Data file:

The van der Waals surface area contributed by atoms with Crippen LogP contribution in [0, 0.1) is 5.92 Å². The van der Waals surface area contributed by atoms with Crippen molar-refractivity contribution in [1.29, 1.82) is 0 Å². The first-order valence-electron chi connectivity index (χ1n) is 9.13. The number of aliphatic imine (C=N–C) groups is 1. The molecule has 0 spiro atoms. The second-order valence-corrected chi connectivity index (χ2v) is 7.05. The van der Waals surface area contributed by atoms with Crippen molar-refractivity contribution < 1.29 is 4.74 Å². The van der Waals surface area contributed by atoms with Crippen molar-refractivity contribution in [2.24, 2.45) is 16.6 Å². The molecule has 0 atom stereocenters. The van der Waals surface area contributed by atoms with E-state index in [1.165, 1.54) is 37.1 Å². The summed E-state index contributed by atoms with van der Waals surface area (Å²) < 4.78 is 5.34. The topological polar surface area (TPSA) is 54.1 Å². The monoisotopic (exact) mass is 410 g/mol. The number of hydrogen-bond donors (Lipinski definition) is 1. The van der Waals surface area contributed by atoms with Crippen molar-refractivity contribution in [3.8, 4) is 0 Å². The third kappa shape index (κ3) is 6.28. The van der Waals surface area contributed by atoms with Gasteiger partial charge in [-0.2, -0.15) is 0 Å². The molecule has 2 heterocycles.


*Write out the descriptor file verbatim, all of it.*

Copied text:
The van der Waals surface area contributed by atoms with Crippen LogP contribution in [0, 0.1) is 5.92 Å². The van der Waals surface area contributed by atoms with Crippen molar-refractivity contribution in [1.29, 1.82) is 0 Å². The first-order valence-electron chi connectivity index (χ1n) is 9.13. The number of aliphatic imine (C=N–C) groups is 1. The molecule has 0 spiro atoms. The second-order valence-corrected chi connectivity index (χ2v) is 7.05. The van der Waals surface area contributed by atoms with Crippen molar-refractivity contribution < 1.29 is 4.74 Å². The van der Waals surface area contributed by atoms with Crippen molar-refractivity contribution in [2.24, 2.45) is 16.6 Å². The molecule has 0 atom stereocenters. The van der Waals surface area contributed by atoms with E-state index in [1.165, 1.54) is 37.1 Å². The summed E-state index contributed by atoms with van der Waals surface area (Å²) < 4.78 is 5.34. The topological polar surface area (TPSA) is 54.1 Å². The monoisotopic (exact) mass is 410 g/mol. The number of hydrogen-bond donors (Lipinski definition) is 1. The van der Waals surface area contributed by atoms with Crippen molar-refractivity contribution in [3.8, 4) is 0 Å². The third kappa shape index (κ3) is 6.28. The van der Waals surface area contributed by atoms with Gasteiger partial charge in [-0.2, -0.15) is 0 Å². The molecule has 2 heterocycles.